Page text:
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Fishing with Attitude #3

Posted by RiverBend Realty on July 9, 2015
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Keith Palmquist fly fishing in the Flathead, Montana.

RiverBend owner Keith Palmquist fly fishing in the Flathead, Montana.

What about gear, you ask? You’ll need a light fishing vest, with multiple pockets, and your fishing license, folded and sealed in a small waterproof bag, zipped into one. You’ll also want a small pair of nail clippers, to trim line, after tying the fly. And a bottle of Gink, to keep the fly from getting soggy, and floating on the surface. A pair of tinted reading-glasses, and a fly-threader, to make fly-tying easier. A small bag of bright green strike indicators, so you can see your line as it moves through the water. A hemostat, to crimp down the barbs of the hook, if you so desire, or to remove a stubborn hook from the jaw or gut of your fish, or your hand. A hook cutter, to cut off the barbed end, should a hook sink deep in your flesh.

Take bug spray. Black flies or bees can sometimes become a nuisance. And a First-Aide kit. You never know when you’ll need it. Take Bear spray. And a cheap vinyl rain cape (very light and compact, they fit in your pocket and cost only a couple of bucks). Put cell phone and camera in zip-lock bags. Take extra zip-lock bags along to put your sandwiches in, so they don’t get soggy in the ice-chest. Toilet paper or wet wipes, duh. And a towel, in case you get wet. My wife refuses to go to the river without custom sandwiches from Woody’s—call ahead to save time—the convenience store at the junction of Highways #35 and #206, and a bag or two of Tim’s Jalepeno, or Sea Salt and Vinegar Potato Chips, plus a jumbo box of Hot Tamales candy, which she then pours into a pocket of her fishing vest. She catches more fish than me, so she may be on to something, not sure.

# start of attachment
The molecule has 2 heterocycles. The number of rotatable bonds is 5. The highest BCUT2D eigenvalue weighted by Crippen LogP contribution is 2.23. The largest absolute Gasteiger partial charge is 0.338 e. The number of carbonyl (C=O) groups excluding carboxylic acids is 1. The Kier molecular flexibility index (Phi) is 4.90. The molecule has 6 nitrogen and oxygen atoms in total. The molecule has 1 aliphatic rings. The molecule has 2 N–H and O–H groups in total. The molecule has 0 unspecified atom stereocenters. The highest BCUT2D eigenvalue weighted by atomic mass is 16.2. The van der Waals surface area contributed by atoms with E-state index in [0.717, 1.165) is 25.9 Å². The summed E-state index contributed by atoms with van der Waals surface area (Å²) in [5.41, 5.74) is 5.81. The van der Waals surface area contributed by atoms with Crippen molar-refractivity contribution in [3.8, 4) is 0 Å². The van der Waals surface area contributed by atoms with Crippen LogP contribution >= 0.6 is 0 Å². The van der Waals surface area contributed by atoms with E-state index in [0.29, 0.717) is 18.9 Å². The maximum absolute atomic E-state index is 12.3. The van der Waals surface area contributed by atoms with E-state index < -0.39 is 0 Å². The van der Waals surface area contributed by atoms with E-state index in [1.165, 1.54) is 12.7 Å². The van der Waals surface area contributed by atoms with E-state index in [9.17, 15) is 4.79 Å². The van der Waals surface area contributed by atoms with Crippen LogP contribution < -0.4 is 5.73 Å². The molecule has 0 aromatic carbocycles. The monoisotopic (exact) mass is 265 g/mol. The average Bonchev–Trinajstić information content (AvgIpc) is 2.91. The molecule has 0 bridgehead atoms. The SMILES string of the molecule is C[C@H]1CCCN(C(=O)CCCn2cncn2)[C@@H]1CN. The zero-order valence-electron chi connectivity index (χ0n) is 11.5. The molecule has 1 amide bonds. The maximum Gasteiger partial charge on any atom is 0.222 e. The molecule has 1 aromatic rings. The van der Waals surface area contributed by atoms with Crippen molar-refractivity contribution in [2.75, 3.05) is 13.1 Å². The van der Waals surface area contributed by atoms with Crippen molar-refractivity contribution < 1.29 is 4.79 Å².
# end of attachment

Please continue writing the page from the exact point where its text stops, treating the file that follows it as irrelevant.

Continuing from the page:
Last but not least, a full cooler of beer, water and sodas will keep everybody happy if the fish just aren’t “feeling it” that day.

Keith Palmquist is a Real Estate Broker, and the owner of RiverBend Realty in Bigfork, Montana. Keith and his family moved to the Flathead Valley in 1993, from a small town in Kansas. A twenty year veteran-professional with a proven marketing and multi-million dollar Flathead Valley sales record, Keith has experience with all price points and types of real estate transactions.

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